One of the most interesting and important conversations happening right now in the design community is the discussion of cultural appropriation. There have been some fascinating and enlightening debates online and in person at various events across the county and the feedback continues online where, on sites like this, people make sure we stay on top of topics that require more information, deeper research and understanding.
When it comes to understanding the cultural roots of any design detail, I find it’s helpful to start at the beginning with the history of an object, style or technique. That concept was the basis of our Past & Present column, and inspires a new column starting today with Harper Poe of Proud Mary. Harper travels the world in search of more understanding of the roots of textile design, so I’m thrilled to share her first of many posts here on the history of some of the most iconic textile designs. Today we’re starting with the textiles of the Shipibo-Conibo tribe of the Peruvian Amazon and Harper will tell us more about their work, the significance of the textiles and how they’re made (and where to find authentic examples of them now). Stay tuned for more posts in coming weeks!
More about Harper: Harper Poe was born with a serious case of wanderlust. Always looking to experience something for the first time she decided to incorporate her lust for discovery into a social enterprise, Proud Mary. Harper scours the globe in search of traditional textiles and handcrafts which she then employs global artisans to create for Western markets. She is equally inspired by the ideas of economic development, craft preservation, and the celebration of beauty, which she pridefully shares with her customers and clients.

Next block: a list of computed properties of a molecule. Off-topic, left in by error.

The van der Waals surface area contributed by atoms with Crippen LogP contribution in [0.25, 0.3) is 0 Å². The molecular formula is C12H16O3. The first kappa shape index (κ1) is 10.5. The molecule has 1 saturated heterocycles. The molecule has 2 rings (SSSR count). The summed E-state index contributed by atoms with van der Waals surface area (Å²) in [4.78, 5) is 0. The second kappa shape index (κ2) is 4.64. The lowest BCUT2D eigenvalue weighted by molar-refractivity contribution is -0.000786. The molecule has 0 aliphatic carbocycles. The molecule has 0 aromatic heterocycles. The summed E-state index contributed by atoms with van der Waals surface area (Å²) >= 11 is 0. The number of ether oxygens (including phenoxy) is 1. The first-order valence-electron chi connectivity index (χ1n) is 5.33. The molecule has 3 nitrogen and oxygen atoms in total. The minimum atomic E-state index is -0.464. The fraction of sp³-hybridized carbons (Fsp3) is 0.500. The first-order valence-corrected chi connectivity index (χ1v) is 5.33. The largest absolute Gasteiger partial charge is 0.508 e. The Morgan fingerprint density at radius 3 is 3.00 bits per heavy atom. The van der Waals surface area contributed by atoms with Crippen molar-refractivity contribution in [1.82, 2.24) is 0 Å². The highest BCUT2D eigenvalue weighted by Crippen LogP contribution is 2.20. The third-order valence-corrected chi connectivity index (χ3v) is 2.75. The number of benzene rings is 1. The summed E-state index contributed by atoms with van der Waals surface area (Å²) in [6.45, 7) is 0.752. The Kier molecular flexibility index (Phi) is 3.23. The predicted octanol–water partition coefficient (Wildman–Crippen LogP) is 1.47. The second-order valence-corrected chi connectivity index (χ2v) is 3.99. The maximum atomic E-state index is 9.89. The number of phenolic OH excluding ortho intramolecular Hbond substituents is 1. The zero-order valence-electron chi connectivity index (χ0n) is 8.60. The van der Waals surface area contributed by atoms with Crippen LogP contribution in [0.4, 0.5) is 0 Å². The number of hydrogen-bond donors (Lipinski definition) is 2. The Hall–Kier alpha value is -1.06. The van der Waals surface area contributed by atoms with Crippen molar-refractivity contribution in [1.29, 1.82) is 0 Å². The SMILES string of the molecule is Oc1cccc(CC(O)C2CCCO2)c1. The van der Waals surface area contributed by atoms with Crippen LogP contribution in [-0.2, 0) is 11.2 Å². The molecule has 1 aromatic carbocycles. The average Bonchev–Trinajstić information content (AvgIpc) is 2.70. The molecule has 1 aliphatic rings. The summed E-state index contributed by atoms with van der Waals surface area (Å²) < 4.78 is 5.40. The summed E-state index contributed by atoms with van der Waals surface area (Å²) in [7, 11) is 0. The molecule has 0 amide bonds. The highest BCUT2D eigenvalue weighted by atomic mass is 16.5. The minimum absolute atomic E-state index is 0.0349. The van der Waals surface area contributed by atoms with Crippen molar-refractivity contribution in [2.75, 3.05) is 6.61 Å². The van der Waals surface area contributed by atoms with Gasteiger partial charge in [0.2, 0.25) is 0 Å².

Textile photographs above by Kelly Merchant Photography
Textiles are on my mind the majority of every day. Researching new techniques and producing groups for Proud Mary, following up on our current textile production, and pouring over textiles images that pop up on my social media channels- my life is pretty much textile-obsessed. But those handcrafted, patterned pieces that we covet can (and should) be more than just a pretty piece; they can be a tool towards economic development and provide important cultural preservation. Textiles share the stories of a culture in a way, I believe, that no other craft form does. Fresh from a trip to Peru I thought I would share one of my favorite global textiles; cotton painted and embroidered textiles from the Shipibo-Conibo tribe of the Peruvian Amazon.
Images above by Gregg Woodward and Thomas Hoepker Magnum
The Shipibo are one of the largest ethnic groups in the Peruvian Amazon. They are located along the Ucayali River in the Amazonian rainforest. This tribe has more or less maintained their tribal identity and still practice their shamanic traditions and beliefs. One of which is the Ayahuasca ceremony. Ayahuasca is a shamanic hallucinogen from native plants from the Amazonian rainforest. The purpose of Ayahuasca is to return to the origin of all things, where the individual sees the creation of the universe. A shaman will transform the visuals into sound which the female artists will translate in the geometric patterns and designs painted and embroidered in the Shipibo textiles (and ceramics). The designs that the women come up with are a representation of the universe often depicting the Cosmic Serpent, the Anaconda, the great Mother, and creator of the universe. Whoa! As far out a concept as the Shipibo textiles are their geometric patterns take on an almost modern, digital aesthetic. -Harper
How they’re produced:
-The designs are done on natural un-dyed cotton or on cotton dyed with mahogany bark giving it a brown color.
-They paint using bamboo sticks and crushed berry fruits that turn blue-brown-black once exposed to air. They also use cotton to embroider the distinct patterns onto the cloth.
About the patterns:
The designs and patterns are created by women after listening to songs of a shaman, which are often inspired and influenced by the use of ayahuasca. Each design starts in the center (representing the physical world) and spreads out, portraying a map of the cosmos. The cross shape represents the Southern Cross Constellation. The extending shapes represent the movement of the Anaconda serpent that Shipibo people believe created the universe. The serpent was said to, “sing all forms into existence at the time of creation”.
Where you can find authentic examples of these textiles: